TAKE THE FERRY & TRAIN: To do this hike, we recommend taking the ferry from Genoa with Golfo Paradiso. See their schedule and current rates on their website (we paid 15 Euros for a one-way from Genoa Porto Antico to San Fruttuoso). We saved money (and escaped the crowds) by going straight to San Fruttuoso, hiking, and then taking the train back to Genoa from Camogli.

COME ALREADY FUELED & BRING SUPPLIES: Bring plenty of water (we recommend at least 2 liters per person), especially on a hot day. There’s no place to fill up on the path, until you get close to the finish line. Be prepared with a few snacks as well, and know that the options available in San Fruttuoso are extremely limited. (We couldn’t find any small store, only bars and restaurants.)

DRESS APPROPRIATELY: Wear sturdy shoes. You’ll be covering diverse terrain that includes jagged rocks, dirt paths, and slippery slopes. Dress in comfortable clothing, making sure nothing fits too loosely—you’ll see why this is important when maneuvering through those cliffs with the help of steel chains!

FOLLOW THE TRAIL MARKERS: This hike is well-marked. Just follow the two red dots, which come in especially handy in some of the rockier areas where the path blends in with everything else.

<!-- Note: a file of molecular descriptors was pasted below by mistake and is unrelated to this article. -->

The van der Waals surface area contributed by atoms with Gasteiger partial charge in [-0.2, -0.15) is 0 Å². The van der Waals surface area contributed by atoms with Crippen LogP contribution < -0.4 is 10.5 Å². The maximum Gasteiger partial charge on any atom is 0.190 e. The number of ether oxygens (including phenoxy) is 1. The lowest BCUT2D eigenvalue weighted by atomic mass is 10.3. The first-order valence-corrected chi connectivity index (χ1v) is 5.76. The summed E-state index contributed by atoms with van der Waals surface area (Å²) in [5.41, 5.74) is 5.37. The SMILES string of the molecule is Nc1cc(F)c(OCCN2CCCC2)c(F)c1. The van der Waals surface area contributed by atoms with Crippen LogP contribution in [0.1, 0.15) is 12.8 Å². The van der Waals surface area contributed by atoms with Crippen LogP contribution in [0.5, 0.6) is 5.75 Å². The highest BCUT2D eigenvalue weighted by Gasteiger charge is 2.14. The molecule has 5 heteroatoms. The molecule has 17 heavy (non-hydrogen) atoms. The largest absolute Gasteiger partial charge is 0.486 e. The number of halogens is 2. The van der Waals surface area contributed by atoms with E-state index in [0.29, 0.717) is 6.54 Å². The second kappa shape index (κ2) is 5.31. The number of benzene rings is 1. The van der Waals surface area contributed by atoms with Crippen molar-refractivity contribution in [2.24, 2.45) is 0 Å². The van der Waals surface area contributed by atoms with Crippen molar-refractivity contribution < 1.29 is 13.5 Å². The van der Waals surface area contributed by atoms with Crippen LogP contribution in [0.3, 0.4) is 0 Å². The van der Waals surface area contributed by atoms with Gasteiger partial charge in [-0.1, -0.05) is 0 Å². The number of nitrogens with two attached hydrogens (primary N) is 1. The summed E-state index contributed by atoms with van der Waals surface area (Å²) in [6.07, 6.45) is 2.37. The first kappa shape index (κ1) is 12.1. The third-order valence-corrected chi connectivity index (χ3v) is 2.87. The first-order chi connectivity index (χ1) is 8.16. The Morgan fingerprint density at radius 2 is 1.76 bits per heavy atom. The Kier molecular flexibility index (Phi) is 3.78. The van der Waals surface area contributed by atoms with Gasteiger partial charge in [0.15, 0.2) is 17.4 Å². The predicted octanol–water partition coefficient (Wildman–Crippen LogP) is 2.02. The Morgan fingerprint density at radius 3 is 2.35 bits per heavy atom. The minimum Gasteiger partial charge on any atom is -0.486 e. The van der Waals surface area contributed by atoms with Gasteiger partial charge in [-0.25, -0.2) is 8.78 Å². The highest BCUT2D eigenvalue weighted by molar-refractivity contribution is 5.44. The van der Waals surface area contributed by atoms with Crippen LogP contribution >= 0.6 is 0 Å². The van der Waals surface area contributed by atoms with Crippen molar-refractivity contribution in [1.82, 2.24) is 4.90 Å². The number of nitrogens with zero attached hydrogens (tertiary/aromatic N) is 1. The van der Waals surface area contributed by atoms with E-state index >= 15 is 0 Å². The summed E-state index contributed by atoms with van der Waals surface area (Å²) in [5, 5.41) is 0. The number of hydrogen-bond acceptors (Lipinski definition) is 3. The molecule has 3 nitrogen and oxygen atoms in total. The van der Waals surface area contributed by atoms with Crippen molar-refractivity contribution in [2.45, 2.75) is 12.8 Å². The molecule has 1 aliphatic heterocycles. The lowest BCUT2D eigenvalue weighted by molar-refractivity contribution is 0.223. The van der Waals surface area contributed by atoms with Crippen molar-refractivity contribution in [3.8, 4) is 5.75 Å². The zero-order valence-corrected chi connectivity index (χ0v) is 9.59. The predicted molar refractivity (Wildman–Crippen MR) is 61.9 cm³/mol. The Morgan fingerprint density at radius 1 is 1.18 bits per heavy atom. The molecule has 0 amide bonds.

GIVE YOURSELF PLENTY OF TIME: We recommend planning for at least 4-5 hours on the trail. That includes time for breaks, picture-taking, and enjoying some nature and solitude.

STAY SAFE AND INSURED: When doing any sort of hiking, especially in a foreign country, it’s important to have a quality insurance plan. Big & Small recommend SafetyWing, which offers excellent travel medical insurance at an affordable price. This is a great option for nomads and both short- and long-term travelers.

The Roman World Beyond Italy

Traveling has brought us to many corners of the world — and one group of people keep popping up: the Romans. At its height, the Roman Empire was the most extensive political and social structure in western civilization. Subscribe to our Big & Small Travel Youtube to watch our adventures in Rome and more.

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A Day Trip to the Artsy Tuscan Town of Pietrasanta, Italy

Roberto Barni Exhibition in Sant'Agostino, December 2017

Big & Small took the train up from Lucca to the chic Tuscan town of Pietrasanta to enjoy an artisanal chocolate festival and the opening of the stunning Roberto Barni exhibition. The Italian sculptor’s works were scattered around the main square (Piazza del Duomo) and the former 14th-century church of Sant’Agostino. To be honest, our main mission of the day was to snatch up a whole lot of handmade chocolate, but we were pleasantly surprised to discover such a charming artistic enclave full of trendy boutiques, galleries, and restaurants.

Here’s a look at our day and night (when the town really comes alive) in Pietrasanta.

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VIDEO: See the Best of Rome in Just 3 Minutes!